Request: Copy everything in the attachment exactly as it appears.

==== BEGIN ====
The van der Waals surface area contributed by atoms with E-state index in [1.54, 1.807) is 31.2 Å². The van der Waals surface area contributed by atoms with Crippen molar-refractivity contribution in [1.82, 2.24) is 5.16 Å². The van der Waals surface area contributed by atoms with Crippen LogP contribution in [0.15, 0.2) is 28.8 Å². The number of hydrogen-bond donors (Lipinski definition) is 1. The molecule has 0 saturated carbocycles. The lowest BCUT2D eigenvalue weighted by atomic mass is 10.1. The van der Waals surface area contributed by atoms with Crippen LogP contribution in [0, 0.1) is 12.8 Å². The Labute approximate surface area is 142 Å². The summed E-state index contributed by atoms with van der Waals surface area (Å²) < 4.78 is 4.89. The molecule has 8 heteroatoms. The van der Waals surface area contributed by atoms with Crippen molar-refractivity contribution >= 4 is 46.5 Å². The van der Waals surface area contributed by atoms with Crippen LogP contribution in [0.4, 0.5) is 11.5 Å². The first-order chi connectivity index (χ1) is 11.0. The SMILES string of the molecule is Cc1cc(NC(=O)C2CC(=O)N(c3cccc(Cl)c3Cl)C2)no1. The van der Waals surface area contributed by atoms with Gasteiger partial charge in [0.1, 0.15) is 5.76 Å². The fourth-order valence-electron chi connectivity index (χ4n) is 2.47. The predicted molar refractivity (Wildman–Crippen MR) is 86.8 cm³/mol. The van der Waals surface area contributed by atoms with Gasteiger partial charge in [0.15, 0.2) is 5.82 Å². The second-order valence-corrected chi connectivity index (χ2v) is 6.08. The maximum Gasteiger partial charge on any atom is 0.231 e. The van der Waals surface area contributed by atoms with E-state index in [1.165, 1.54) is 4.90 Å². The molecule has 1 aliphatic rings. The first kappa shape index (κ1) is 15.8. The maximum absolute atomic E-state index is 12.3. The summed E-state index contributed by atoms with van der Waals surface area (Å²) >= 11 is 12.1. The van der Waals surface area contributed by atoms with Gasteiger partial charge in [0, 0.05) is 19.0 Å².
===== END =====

The van der Waals surface area contributed by atoms with E-state index in [1.54, 1.807) is 31.2 Å². The van der Waals surface area contributed by atoms with Crippen molar-refractivity contribution in [1.82, 2.24) is 5.16 Å². The van der Waals surface area contributed by atoms with Crippen LogP contribution in [0.15, 0.2) is 28.8 Å². The number of hydrogen-bond donors (Lipinski definition) is 1. The molecule has 0 saturated carbocycles. The lowest BCUT2D eigenvalue weighted by atomic mass is 10.1. The van der Waals surface area contributed by atoms with Crippen LogP contribution in [0, 0.1) is 12.8 Å². The Labute approximate surface area is 142 Å². The summed E-state index contributed by atoms with van der Waals surface area (Å²) < 4.78 is 4.89. The molecule has 8 heteroatoms. The van der Waals surface area contributed by atoms with Crippen molar-refractivity contribution >= 4 is 46.5 Å². The van der Waals surface area contributed by atoms with Crippen LogP contribution in [0.4, 0.5) is 11.5 Å². The first-order chi connectivity index (χ1) is 11.0. The SMILES string of the molecule is Cc1cc(NC(=O)C2CC(=O)N(c3cccc(Cl)c3Cl)C2)no1. The van der Waals surface area contributed by atoms with Gasteiger partial charge in [0.1, 0.15) is 5.76 Å². The fourth-order valence-electron chi connectivity index (χ4n) is 2.47. The predicted molar refractivity (Wildman–Crippen MR) is 86.8 cm³/mol. The van der Waals surface area contributed by atoms with Gasteiger partial charge in [0.15, 0.2) is 5.82 Å². The second-order valence-corrected chi connectivity index (χ2v) is 6.08. The maximum Gasteiger partial charge on any atom is 0.231 e. The van der Waals surface area contributed by atoms with E-state index in [1.165, 1.54) is 4.90 Å². The molecule has 1 aliphatic rings. The first kappa shape index (κ1) is 15.8. The maximum absolute atomic E-state index is 12.3. The summed E-state index contributed by atoms with van der Waals surface area (Å²) >= 11 is 12.1. The van der Waals surface area contributed by atoms with Gasteiger partial charge in [0, 0.05) is 19.0 Å².